Laguna Beach has also seen an increase in the number of homes on the market. Inventory there grew by 3% over the past year as of February. Nationally, home inventory has dropped 14%, according to Redfin. That makes the market more favorable to buyers, especially those in search of a bargain. In January, just 10% of properties in Buffett’s same ZIP code were sold above the list price, compared with 19% of homes nationally, according to Redfin.
If you’re looking to avoid some of Buffett’s mistakes, here’s what else to keep in mind.
Snoop around other homes for sale in the area — they’re your competition
If a home stays on the market too long, that alone could weigh on buyers’ minds. “They’ll think there’s something wrong with it,” Blomquist said. “That psychology builds on itself the longer it sits on the market.”
To avoid overpricing, experts suggest that sellers check what other homes in the area are selling for, and even consider asking a real-estate agent to show you the inside of those homes.
If your home isn’t selling, “Go see what they’ve got that you don’t,” said Mindy Jensen, the author of “How to Sell Your Home” and the community manager at real-estate website BiggerPockets.
In Buffett’s case, his home lacks many of the upgrades and amenities that buyers expect in Laguna Beach, Redfin RDFN, -1.94% agent Max Black told MarketWatch in March. “At a price tag of $11 million, or just over $3,000 per square foot, luxury buyers will be comparing this property to other non-oceanfront homes with more upgrades that are priced in the $2,200 to $2,400 per square foot range,” Black said.
Don’t expect prospective buyers to have too much imagination
The listing for Buffett’s home shows personal touches that Buffett likes, but non-celebrities shouldn’t stage their homes this way, Jensen said. “Buyers have no imagination,” she said. “If they walk in and see you’ve got a bright green wall, they could say, ‘I hate that, so I won’t buy this house.’” Keep paint and finishes neutral, Jensen said. A few family photos are fine, but subtlety is good.
Some cosmetic changes can also help. Even if an entire kitchen renovation isn’t realistic, smaller improvements like fixing broken door knobs, or replacing outdated hardware on cabinets are good moves.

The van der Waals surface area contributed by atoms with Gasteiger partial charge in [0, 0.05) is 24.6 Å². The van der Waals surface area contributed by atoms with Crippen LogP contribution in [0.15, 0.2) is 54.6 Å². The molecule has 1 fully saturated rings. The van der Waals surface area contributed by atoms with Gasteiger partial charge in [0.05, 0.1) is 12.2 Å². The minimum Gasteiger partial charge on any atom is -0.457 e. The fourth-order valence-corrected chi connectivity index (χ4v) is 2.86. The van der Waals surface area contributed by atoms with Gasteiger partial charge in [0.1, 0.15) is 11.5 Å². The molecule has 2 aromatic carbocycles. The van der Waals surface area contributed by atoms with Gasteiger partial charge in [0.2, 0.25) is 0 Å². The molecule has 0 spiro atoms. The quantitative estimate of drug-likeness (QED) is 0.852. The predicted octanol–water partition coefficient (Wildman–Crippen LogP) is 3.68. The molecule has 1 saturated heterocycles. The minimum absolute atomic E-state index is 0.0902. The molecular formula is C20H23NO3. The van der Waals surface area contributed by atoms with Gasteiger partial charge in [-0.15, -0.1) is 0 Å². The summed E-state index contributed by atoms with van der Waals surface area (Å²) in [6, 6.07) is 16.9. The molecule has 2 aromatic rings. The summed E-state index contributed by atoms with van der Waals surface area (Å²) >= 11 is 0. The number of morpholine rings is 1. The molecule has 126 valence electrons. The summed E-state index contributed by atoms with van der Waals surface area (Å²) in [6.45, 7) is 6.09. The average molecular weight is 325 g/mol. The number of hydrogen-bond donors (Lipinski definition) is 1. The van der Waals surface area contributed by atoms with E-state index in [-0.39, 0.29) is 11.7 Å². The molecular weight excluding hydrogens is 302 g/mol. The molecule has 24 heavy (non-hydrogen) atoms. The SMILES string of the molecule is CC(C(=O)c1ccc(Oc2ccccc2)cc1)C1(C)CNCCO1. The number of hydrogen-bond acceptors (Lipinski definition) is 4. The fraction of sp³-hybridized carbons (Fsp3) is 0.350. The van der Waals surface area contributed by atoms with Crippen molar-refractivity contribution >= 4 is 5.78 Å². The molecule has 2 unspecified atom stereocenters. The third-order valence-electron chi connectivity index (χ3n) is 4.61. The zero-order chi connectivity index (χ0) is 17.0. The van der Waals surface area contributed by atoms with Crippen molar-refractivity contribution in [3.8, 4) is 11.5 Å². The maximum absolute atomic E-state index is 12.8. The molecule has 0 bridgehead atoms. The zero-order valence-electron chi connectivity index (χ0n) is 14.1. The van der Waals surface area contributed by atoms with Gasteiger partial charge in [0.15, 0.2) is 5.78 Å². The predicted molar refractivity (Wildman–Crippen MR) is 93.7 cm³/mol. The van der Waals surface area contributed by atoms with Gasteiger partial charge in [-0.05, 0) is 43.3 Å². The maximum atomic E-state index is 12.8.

A fresh paint job is another easy upgrade, Jensen said. For example, homes with blue bathrooms, specifically lighter shades, sold for $5,400 more than expected, according to a paint color analysis from the real estate website Zillow ZG, +1.10% “Paint is one of the cheapest things you can do to fix your house,” Jensen said.
Replacing the roof, on the other hand, isn’t likely to up the home’s value very much, relative to how much it will cost the seller.
Try some psychological warfare: Consider underpricing the home
If home sellers want to get their property off the market as quickly as they can, they’ll need to be aggressive with their pricing. And one sure-fire way of doing this is by pricing the property so it’s more affordable than other comparable listings.
Sellers should look for specific, psychological milestones when it comes to prices, Blomquist said. In other words, if the average listing price is $200,000, a seller may see more interest in the property if it’s priced at $190,000.
While this strategy is sure to speed the process along in nearly any market, in a competitive one it could also pay off — literally. “If people will flock to what they see as a bargain, they may bid up the price until it matches the desired sales price,” Blomquist said.